It took 90 minutes to make a Fluent-Selenium test of Jimmy John’s online booking app that is written in AngularJS. Here is the commit for that.
And here is the video of it running (22 seconds):
AngularJS and Fluent Selenium
There’s no use of
within(..) for the tests at all. The Etsy.com and Hipmunk.com tests in that suite use
within(..) quite a lot, and there was some trial and error to get that right. With this one for Jimmy John’s AngularJS app, we’re using a hook into Angular that basically blocks until the AngularJS is no longer doing things. This feels much more first-class.
I’ve cribbed code from Protractor (Angular’s new testing framework), which uses WebDriver (Selenium 2.0) to push through some glass-ceilings versus Karma (their previous test framework). You can see that in the diff: the static
There are more WebDriver-enabled locators that Protractor has in its codebase, and I’m going to go through them, too, and see if there’s a benefit to having them duplicated for Fluent-Selenium usage, versus the locators we have now.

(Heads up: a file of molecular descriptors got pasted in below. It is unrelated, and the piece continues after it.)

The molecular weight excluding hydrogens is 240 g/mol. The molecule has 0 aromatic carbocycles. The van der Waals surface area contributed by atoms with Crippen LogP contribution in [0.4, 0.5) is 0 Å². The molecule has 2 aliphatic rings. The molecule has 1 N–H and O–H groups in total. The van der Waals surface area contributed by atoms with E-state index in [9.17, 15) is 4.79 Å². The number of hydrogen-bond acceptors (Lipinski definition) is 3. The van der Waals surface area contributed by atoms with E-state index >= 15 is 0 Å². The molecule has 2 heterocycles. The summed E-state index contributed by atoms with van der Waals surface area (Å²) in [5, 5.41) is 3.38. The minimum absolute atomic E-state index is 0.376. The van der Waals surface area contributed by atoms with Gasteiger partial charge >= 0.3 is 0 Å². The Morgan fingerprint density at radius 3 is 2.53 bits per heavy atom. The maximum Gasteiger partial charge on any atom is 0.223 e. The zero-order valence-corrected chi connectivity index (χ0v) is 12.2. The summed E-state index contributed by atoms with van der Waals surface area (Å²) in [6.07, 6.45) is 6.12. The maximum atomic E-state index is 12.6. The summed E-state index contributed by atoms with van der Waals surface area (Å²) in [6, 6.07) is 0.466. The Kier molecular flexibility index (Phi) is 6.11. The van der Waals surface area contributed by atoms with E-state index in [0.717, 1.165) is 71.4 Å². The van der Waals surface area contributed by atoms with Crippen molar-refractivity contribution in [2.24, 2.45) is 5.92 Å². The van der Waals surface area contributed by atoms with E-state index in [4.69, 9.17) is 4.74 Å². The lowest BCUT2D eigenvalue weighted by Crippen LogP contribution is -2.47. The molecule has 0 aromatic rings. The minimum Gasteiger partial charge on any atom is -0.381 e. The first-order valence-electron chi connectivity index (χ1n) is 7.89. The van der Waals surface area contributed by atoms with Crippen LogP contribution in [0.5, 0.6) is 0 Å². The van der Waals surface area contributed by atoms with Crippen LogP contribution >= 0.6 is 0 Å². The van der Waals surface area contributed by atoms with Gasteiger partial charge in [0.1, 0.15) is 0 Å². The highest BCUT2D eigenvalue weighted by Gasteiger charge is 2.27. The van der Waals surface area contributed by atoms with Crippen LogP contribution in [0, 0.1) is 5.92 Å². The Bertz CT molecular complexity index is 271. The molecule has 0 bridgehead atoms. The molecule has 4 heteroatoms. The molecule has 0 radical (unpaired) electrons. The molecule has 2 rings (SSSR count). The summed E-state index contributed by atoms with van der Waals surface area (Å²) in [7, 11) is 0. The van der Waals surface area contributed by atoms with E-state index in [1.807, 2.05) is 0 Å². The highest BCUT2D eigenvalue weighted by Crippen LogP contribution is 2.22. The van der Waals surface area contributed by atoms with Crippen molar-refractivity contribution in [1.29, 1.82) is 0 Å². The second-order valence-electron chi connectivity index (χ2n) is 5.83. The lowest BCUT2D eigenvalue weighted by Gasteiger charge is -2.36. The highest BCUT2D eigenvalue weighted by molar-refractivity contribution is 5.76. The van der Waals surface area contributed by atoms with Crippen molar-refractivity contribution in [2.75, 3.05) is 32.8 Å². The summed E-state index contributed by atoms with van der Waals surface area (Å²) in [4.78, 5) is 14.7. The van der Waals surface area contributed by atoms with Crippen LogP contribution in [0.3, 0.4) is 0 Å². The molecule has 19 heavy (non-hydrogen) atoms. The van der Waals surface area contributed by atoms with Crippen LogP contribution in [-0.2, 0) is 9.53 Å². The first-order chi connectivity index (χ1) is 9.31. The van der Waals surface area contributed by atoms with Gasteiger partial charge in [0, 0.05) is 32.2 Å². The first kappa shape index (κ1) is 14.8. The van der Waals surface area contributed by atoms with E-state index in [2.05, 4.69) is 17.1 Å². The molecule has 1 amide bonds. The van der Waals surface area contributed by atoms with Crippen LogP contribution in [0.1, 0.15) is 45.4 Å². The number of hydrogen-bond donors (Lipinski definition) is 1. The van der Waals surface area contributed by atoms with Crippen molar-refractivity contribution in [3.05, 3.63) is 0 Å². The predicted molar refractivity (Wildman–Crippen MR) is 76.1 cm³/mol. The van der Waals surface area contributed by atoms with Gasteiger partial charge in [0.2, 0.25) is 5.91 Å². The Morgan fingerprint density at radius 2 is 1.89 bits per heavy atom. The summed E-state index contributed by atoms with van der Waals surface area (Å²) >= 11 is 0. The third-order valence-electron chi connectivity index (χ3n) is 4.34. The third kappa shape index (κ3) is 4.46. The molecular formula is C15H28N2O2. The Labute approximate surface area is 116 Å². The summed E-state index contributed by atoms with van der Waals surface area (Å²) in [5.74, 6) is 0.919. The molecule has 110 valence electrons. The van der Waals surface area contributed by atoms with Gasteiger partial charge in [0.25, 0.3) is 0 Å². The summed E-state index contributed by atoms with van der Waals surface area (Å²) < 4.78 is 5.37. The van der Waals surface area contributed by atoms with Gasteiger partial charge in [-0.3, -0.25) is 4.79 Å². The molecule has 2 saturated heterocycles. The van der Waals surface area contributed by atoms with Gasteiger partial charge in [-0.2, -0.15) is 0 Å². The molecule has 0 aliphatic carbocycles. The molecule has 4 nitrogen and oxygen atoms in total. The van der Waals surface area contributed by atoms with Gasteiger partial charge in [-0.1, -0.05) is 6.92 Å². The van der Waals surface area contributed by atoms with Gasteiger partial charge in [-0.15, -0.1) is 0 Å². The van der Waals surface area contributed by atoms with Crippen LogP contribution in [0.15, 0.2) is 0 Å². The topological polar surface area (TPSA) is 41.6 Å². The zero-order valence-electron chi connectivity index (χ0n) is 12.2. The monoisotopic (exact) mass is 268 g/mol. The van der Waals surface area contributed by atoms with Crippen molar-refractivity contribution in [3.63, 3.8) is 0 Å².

Karma is the renamed Testacular framework. Before that, the Angular co-creator, Misko, pioneered JSTestDriver in about 2009. I remember the first first version of Selenium that Jason Huggins showed me in 2004. It used a similar iframe approach to testing applications (but with a rudimentary HTML test grammar). My contribution was the start of Selenium-RC and Comet-style steerage from other languages, but that’s a little off topic. Selenium 1.0 was scarred by the inability to actually listen on a socket for instructions from the driving code/process. Many years passed with only small improvements to counter the limits born from that. When WebDriver (and Simon Stewart) performed a welcome reverse takeover of the Selenium project, that glass ceilings was conclusively punched through. Sure, the codebase became an order more complex, but it was worth it. I think with the rise of Protractor, Angular’s testing capability has lifted too, and for many of the same reasons.